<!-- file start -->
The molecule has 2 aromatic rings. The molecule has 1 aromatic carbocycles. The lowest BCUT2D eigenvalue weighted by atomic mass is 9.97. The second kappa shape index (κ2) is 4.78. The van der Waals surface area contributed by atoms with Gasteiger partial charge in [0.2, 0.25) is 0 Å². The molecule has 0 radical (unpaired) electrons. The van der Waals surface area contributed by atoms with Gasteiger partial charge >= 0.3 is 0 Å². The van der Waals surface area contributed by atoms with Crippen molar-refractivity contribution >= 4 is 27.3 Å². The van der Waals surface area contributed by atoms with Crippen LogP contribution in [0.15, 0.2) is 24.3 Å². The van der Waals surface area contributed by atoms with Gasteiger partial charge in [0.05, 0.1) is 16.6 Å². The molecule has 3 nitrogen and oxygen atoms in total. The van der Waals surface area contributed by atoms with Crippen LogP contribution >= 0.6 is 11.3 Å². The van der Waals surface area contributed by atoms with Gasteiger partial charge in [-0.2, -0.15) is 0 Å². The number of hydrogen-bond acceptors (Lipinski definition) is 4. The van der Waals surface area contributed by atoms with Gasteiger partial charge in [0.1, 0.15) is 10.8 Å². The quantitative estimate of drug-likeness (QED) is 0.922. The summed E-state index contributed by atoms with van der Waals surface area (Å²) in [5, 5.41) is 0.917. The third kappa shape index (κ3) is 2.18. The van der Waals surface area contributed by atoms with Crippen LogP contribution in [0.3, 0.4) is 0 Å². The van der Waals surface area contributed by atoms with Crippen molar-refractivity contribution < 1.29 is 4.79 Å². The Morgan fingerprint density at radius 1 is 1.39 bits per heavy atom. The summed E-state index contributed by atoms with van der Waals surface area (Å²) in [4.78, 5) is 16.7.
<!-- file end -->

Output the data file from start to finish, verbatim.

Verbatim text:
The molecule has 2 aromatic rings. The molecule has 1 aromatic carbocycles. The lowest BCUT2D eigenvalue weighted by atomic mass is 9.97. The second kappa shape index (κ2) is 4.78. The van der Waals surface area contributed by atoms with Gasteiger partial charge in [0.2, 0.25) is 0 Å². The molecule has 0 radical (unpaired) electrons. The van der Waals surface area contributed by atoms with Gasteiger partial charge >= 0.3 is 0 Å². The van der Waals surface area contributed by atoms with Crippen molar-refractivity contribution >= 4 is 27.3 Å². The van der Waals surface area contributed by atoms with Crippen LogP contribution in [0.15, 0.2) is 24.3 Å². The van der Waals surface area contributed by atoms with Gasteiger partial charge in [0.05, 0.1) is 16.6 Å². The molecule has 3 nitrogen and oxygen atoms in total. The van der Waals surface area contributed by atoms with Crippen LogP contribution >= 0.6 is 11.3 Å². The van der Waals surface area contributed by atoms with Gasteiger partial charge in [-0.2, -0.15) is 0 Å². The number of hydrogen-bond acceptors (Lipinski definition) is 4. The van der Waals surface area contributed by atoms with Gasteiger partial charge in [0.1, 0.15) is 10.8 Å². The quantitative estimate of drug-likeness (QED) is 0.922. The summed E-state index contributed by atoms with van der Waals surface area (Å²) in [5, 5.41) is 0.917. The third kappa shape index (κ3) is 2.18. The van der Waals surface area contributed by atoms with Crippen LogP contribution in [0.3, 0.4) is 0 Å². The van der Waals surface area contributed by atoms with Crippen molar-refractivity contribution < 1.29 is 4.79 Å². The Morgan fingerprint density at radius 1 is 1.39 bits per heavy atom. The summed E-state index contributed by atoms with van der Waals surface area (Å²) in [4.78, 5) is 16.7.